The Real Estate Investment Trust sector consistently garners a ton of attention due to its high dividend yields. Deciding which REIT is the best investment, however, involves some hefty due diligence.
With that in mind, today I'm digging into four of the most important questions to ask before investing in ARMOUR Residential REIT (NYSE: ARR ) , Javelin Mortgage Investment (NYSE: JMI ) , or Two Harbors (NYSE: TWO )
1. What type of securities does it buy?
ARMOUR buys exclusively "agency" residential mortgage-backed securities: loans packaged by Fannie Mae, Freddie Mac, and Ginnie Mae. Javelin and Two Harbors, on the other hand, have about an 80/20 mix of agency and non-agency RMBS, respectively.
There are two major differences between agency and non-agency securities. First, agency securities are guaranteed even if loans default, while non-agency securities are not. Second is the type of loans it secures. Fannie Mae and Freddie Mac have specific guidelines for the type of loans it'll buy from banks. These are called "QM", or qualified mortgage loans.
Mortgages that fall outside the QM box aren't necessarily bad loans. These include, among others, large loans to credit worthy borrowers, or "prime", and lower credit quality loans classified as "subprime". Since these securities don't come with a guarantee, they have a higher yield to compensate risk.
2. How leveraged is it?
The yield on agency RMBS normally range from 2% to 5% -- which is fairly low. So, to increase profit, REITs will borrow using repurchase agreements, or REPOs, to build a larger portfolio.
Leverage is how many times the company borrows against its equity. On average, REITs will borrow between three and 12 times its equity. The greater the leverage, the greater returns and losses are magnified. This is most simply displayed in the companies debt-to-equity ratio.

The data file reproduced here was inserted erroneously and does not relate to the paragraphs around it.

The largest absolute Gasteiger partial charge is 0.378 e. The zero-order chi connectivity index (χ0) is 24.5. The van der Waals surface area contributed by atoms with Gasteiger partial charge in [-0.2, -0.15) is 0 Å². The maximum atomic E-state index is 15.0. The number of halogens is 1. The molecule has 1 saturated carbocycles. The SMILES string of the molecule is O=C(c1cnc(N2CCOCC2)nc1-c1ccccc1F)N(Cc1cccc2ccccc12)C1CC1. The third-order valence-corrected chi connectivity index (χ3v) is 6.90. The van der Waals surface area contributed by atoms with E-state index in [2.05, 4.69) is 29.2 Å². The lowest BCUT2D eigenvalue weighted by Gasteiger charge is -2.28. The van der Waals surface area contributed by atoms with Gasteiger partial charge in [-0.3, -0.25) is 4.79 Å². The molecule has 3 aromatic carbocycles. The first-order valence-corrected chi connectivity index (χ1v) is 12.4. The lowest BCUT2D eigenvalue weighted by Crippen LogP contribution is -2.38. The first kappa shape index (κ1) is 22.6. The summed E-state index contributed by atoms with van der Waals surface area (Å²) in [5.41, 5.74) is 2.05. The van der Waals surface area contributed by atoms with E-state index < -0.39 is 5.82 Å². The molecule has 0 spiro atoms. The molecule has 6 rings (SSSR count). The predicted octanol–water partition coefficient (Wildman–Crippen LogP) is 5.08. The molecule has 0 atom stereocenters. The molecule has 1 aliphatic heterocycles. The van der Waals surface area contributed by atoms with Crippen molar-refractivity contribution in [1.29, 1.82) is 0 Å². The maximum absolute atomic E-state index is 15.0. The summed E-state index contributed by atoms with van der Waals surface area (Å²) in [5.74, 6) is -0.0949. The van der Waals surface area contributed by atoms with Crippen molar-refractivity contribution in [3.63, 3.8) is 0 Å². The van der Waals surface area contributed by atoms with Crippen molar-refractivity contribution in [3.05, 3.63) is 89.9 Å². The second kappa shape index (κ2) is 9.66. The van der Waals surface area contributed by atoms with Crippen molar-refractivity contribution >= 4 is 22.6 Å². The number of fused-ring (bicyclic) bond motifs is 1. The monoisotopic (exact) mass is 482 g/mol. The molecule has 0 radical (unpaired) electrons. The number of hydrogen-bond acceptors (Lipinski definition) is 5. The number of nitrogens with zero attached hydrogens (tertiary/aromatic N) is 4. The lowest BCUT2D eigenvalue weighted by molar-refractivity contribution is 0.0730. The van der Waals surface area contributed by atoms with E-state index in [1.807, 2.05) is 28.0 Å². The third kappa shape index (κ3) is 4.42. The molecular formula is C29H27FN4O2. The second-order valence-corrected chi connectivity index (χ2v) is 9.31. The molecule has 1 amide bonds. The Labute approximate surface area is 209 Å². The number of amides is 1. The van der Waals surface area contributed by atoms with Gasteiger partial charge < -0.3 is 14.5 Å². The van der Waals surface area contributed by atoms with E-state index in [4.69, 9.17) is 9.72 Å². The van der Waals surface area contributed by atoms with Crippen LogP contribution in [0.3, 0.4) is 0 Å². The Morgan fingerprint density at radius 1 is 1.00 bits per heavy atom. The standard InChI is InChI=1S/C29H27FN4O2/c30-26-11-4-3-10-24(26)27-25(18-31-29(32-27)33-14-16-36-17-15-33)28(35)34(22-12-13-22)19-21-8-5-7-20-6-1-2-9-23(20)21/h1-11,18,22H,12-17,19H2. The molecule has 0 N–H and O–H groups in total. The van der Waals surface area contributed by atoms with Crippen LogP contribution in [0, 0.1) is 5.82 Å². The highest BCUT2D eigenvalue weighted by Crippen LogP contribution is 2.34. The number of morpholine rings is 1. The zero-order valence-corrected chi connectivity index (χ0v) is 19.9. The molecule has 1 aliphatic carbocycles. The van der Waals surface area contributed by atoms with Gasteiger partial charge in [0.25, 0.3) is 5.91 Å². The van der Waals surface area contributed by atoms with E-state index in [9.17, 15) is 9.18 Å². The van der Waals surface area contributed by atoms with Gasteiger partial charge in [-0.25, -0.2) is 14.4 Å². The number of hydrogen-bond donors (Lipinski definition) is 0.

Most striking is the difference in leverage between Javelin and ARMOUR compared to Two Harbors. This is due to a difference in investment strategy. Javelin and ARMOUR buy safer securities, and can, therefore, afford to take on more leverage. Two Harbors, presumably, takes on less leverage because it takes more risk with its non-agency securities.
3. What's the spread?
REITs earn the difference between how much it costs to borrow and the yield on securities. This is referred to as the interest rate spread: the greater the spread, the better.
|Company||Agency RMBS yield||Non-Agency RMBS yield||Interest rate spread|
Non-agency securities, as mentioned, have higher yields. This is reflected in Javelin and Two Harbor's higher spread. Two Harbor's yield is especially high due to a high concentration in sub-prime mortgages. ARMOUR compensates for its low spread through higher leverage.
4. Does it protect book value?
There are myriad operational risks in this sector -- and that's ignoring outside risks like the winding down of Fannie Mae and Freddie Mac. Hedging is used to limit these risks. While you could dig into strategies for using derivatives, it's easier to look at book value.
The ultimate purpose of hedging is to protect book value. Therefore, management with a history of preserving and growing the company's book value is often a better bet than one that hasn't.
Javelin and ARMOUR are both externally managed by ARRM. So, while Javelin is still fairly young, we can gauge what management would do by looking at ARMOUR. And recently, ARMOUR has been hard at work selling off securities -- about $15 billion worth in 2013 for a net loss of $600 million.
While this had a negative short-term effect on book value, the company explained it was done to reduce exposure to a volatile market. Two Harbors, on the other hand, has handily managed to grow its book value since 2010.
While there's still plenty of work to be done, answering these four questions should help guide your investments in the right direction.
In this investors opinion, Two Harbors looks like the most interesting investment of the bunch. The company operates with strong margins, and it's showed substantial book value growth while competitors were pulling back. And, ultimately, the company's strategy seems like the best fit to manage the rising interest rate environment.
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